Macs with Apple silicon were a revelation when they launched three years ago, but we haven’t seen Apple demonstrate how it will carry that idea forward since then. We saw the M2 release and the middling performance improvements that came with it, but the M3, announced during Apple’s “Scary Fast” event, is the most important chip Apple has ever designed for Macs.
Although it carries the branding of the third generation of Apple silicon, it’s really the second true generation. There’s a lot riding on this release for Apple to prove that it can sustain its own silicon in Macs, and M3 is arriving at a time when there’s fierce competition on all sides.
Wind the clocks back to May of last year. At the time, shortly before Apple’s annual Worldwide Developer’s Conference (WWDC), the industry was speculating on the release of Apple’s M2. Reports at the time indicated that Apple would move onto a 3nm process instead of using the 5nm process that the M1 was based on. But something changed. After the chip was announced, additional reports came out that Apple skipped the 3nm process because it couldn’t secure enough supply, likely due to supply chains being thrown out of sorts from the pandemic.
Instead of a seismic shift in performance like the M1 was, the M2 was a refinement of the Apple silicon we had already seen. It was the second generation in name only. It’s not dissimilar from a processor like Intel’s recent Core i9-14900K. It’s a 14th-gen processor, but it’s based on the same hardware that powered the 13th-gen.
The M3 is the true successor to the M1, offering a full process shift. I imagine it won’t look as impressive compared to the M2, likely falling in line with decent, if unexciting, generational improvements. Considering it’s launching devices like the 24-inch iMac that have been restricted to M1, though, M3 should represent a massive boost in performance.
We’ll have to see if that performance holds up when we have a chance to test M3 ourselves. Regardless, M3 is the true accessor to the M1, and it’s where we’ll see how Apple settles into a cadence of producing its own silicon in the future.
One vital aspect of M3 is the new GPU architecture. Apple made a big deal about the M3’s GPU during its presentation, announcing that the new architecture supports hardware-accelerated ray tracing, mesh shading, and an “industry first” feature in Dynamic Caching. All of these changes look like part of Apple’s larger push into gaming.
Apple has dabbled in gaming for years, mainly dipping its toe into the water with a casual audience through Apple Arcade, releasing smaller, more manageable experiences for iPhones, Macs, and even Apple TV. But over the past 12 months, there’s been a major effort put into core gaming. We’ve seen the Game Porting Toolkit open up Windows games on Mac, ports of Resident Evil 4 to iPhone, upscaling through Apple’s MetalFX, and even an appearance by gaming icon Hideo Kojima during an Apple event.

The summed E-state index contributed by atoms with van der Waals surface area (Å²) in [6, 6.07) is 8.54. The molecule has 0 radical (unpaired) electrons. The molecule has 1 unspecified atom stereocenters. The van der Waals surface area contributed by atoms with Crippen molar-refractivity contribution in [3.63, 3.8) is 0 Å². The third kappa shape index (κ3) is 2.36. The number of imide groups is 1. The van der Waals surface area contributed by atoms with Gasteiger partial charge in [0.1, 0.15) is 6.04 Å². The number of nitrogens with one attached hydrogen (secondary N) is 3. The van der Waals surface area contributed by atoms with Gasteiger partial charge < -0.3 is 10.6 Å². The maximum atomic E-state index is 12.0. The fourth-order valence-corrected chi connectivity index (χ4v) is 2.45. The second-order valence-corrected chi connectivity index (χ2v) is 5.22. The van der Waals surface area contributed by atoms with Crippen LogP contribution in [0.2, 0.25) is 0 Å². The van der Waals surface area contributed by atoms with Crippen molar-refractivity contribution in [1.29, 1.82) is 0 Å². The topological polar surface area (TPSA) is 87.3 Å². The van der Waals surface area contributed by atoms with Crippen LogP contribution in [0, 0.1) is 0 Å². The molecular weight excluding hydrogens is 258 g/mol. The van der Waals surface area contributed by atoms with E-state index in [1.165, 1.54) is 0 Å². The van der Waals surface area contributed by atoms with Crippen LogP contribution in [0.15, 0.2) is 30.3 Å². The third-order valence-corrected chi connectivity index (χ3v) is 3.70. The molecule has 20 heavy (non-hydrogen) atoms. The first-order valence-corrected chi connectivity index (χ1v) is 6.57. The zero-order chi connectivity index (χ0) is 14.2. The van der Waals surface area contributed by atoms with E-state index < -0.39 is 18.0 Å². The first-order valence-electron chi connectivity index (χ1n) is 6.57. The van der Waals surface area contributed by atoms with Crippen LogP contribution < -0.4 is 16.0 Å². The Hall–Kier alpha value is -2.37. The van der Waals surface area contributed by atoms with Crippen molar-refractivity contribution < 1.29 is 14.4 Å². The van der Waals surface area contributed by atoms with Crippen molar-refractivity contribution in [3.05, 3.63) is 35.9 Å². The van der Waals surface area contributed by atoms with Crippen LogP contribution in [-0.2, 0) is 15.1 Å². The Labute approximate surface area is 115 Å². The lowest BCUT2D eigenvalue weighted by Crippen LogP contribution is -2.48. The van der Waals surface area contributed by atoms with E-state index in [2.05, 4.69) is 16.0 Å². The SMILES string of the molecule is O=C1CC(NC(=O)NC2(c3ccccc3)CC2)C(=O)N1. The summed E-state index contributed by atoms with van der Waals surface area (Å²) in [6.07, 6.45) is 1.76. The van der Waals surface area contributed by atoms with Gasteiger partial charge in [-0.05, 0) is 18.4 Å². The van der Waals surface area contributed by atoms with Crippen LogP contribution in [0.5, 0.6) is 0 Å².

With that push, Apple is finally meeting its ambitions with hardware in the form of M3. Digital Trends saw a preview of games like Lies of P running on M3, and with titles as big as Baldur’s Gate 3 showing up with native Mac support, it seems Apple is finally hitting its stride with core gaming. If new AAA games can arrive on the platform with solid performance, Apple may finally have its foot in the door.
Apple’s gaming focus started months ago, but it’s finally ready for primetime with M3. The GPU upgrades seem like the big focus for Apple, and that’s focused almost solely on gaming performance.
After Apple launched the M1, the computing world was sent into a frenzy trying to catch up. There have been attempts from AMD, Intel, and even Qualcomm, none of which could hold a candle to Apple’s silicon. It’s been a few years now, though, and times are changing.
Intel may finally have a competent Apple competitor on its hands with Meteor Lake, which is slated to roll out starting on December 14. Qualcomm recently announced its Snapdragon X Elite for Windows laptops, too, boasting about performance that clearly beats the Intel competition and makes the M2 look silly. And Qualcomm says it can do this while rivaling the battery life of M-series MacBooks.
Apple enjoyed a few years on top, with the computing world fumbling over rushed attempts to keep pace. That won’t continue forever, though, and Apple will likely find itself in much more competitive waters throughout the next year. Going further, if reports are to be believed, AMD and Nvidia are looking to develop ARM-based processors for PCs, as well, providing Apple with even more competition.
The M3 doesn’t have much competition at its release, but throughout the next year, Apple will have to weather the storm coming from the rest of the computing industry. We very well could be in the same situation we were with the M1, with yet more failed attempts from the competition. It doesn’t feel that way with the amount of computing power we’ve seen, though.
The M3 is an exciting development for Apple. There’s a lot to look forward to, especially as Apple introduces the chip to products like the Mac mini and MacBook Air. There’s a lot riding on the M3, however, especially when we look back in a few months to see how it has held up.
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